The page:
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Blog Post · February 8, 2022

Video: A Conversation with Los Angeles Mayor Eric Garcetti

photo - Los Angeles skyline at sunset

As he nears the end of his time in office, Eric Garcetti is preparing to pass the torch to a new mayor. In a recent conversation with PPIC vice president and senior fellow Lande Ajose, he touched on major challenges facing California and its largest city—including infrastructure, housing and homelessness, and climate change—and how state and local leaders can help create a more prosperous, equitable, and sustainable future.

For Mayor Garcetti, moving toward a better future requires a sense of both belonging and ambition. He stressed the importance of remembering, “no matter what your political perspective, your ethnic background, your age, your income, that we belong here, that we have an ownership of this democracy in California.”

For elected leaders, he said, sustaining that democracy means answering the question “What can we do to make governance more frictionless?” He argued that reducing that friction may mean reassessing decades of laws and regulations. “I think we as Californians need to look at our laws and see what is not working anymore, what is outdated.”

For Garcetti, a more frictionless approach is key to alleviating what he sees as California’s biggest challenge: housing. “Somebody asked me what are the three biggest issues in California and Los Angeles the other day, and I said, ‘Number one, housing; number two, housing; number three, housing.’ And you don’t have to be unhoused to feel this.” He touted the progress during his administration: “Since I’ve been mayor we’ve tripled the amount of housing being built in LA.” But there is still much to be done. “I do have a lot of hope and see things changing,” he added, laying out three key priorities for addressing the housing crisis: “One is around zoning, two is around subsidizing, three is about preserving.”

The mayor is also proud of the progress Los Angeles has made on addressing climate change. Citing the LA Green New Deal and other ambitious initiatives, he said, “We’re trying to show that these things aren’t as radical as people think.” He stressed the importance of prioritizing lower-income areas—which have absorbed much of the negative impact of climate change—and creating jobs for Angelenos. “Getting to zero-carbon buildings will be controversial,” he added, “but it will create so many more jobs if we have to build out every existing building to make them all carbon neutral.”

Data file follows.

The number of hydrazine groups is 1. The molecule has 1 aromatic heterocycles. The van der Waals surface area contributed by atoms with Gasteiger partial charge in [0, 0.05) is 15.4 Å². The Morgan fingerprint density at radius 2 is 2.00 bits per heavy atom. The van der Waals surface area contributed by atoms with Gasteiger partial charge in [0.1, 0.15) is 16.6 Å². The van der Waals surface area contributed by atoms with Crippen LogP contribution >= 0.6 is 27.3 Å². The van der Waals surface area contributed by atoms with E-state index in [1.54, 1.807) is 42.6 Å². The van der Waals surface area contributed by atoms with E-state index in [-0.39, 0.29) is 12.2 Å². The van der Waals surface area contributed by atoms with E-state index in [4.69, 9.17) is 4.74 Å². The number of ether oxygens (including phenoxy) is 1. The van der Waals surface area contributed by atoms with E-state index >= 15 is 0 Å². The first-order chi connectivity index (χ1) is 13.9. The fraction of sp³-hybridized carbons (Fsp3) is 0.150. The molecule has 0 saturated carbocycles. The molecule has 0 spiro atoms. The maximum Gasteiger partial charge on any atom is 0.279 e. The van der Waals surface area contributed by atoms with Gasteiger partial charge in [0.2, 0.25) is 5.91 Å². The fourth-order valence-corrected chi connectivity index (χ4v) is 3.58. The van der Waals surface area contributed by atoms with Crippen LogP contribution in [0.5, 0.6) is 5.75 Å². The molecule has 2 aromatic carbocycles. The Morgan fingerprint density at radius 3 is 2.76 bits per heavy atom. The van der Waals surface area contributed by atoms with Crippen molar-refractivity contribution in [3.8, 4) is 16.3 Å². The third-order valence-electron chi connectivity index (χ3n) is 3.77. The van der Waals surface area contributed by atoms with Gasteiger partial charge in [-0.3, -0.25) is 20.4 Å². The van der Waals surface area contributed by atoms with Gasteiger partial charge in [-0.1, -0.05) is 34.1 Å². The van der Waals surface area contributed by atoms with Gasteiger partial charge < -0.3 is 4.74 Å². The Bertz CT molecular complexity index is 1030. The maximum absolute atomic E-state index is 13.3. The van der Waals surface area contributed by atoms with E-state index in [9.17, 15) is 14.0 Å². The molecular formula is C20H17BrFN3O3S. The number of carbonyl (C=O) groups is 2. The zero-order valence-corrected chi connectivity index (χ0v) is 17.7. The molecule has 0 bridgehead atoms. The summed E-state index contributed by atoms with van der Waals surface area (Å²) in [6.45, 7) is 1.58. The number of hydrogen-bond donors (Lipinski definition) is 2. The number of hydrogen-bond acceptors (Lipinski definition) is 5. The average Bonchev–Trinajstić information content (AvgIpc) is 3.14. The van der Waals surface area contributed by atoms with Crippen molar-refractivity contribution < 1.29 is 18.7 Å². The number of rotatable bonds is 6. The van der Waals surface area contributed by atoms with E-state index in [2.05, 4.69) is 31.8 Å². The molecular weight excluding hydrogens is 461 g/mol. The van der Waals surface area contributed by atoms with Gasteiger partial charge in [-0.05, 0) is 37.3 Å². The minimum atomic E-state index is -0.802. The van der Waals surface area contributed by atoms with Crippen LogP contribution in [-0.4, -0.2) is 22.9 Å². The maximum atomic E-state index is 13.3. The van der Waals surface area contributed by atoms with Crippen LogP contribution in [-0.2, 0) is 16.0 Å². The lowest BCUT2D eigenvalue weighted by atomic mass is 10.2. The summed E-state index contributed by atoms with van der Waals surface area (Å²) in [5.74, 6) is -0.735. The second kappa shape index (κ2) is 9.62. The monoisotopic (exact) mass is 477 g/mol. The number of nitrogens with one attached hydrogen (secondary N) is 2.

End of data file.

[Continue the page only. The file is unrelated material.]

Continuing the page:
What advice does he have for the next mayor? “First of all I would say thank you—and are you crazy?!” he joked. More seriously, he advised his successor to “know who you are—and it’s not the title of this job. . . . Stay focused on opportunity, on justice, on belonging, on housing.” And, finally, “Love the fun part, because the stress part is going to be there every day.”

PPIC is a nonpartisan, nonprofit organization. PPIC does not take or support positions on any ballot measure or on any local, state, or federal legislation, nor does it support, endorse, or oppose any political parties or candidates for public office. Any opinions expressed by event participants are theirs alone and do not necessarily reflect any position of the Public Policy Institute of California.

PPIC’s Speaker Series on California’s Future invites thought leaders and changemakers with diverse perspectives to participate critically, constructively, and collaboratively in public conversations. The purpose is to give Californians a better understanding of how our leaders are addressing the challenges facing our state.


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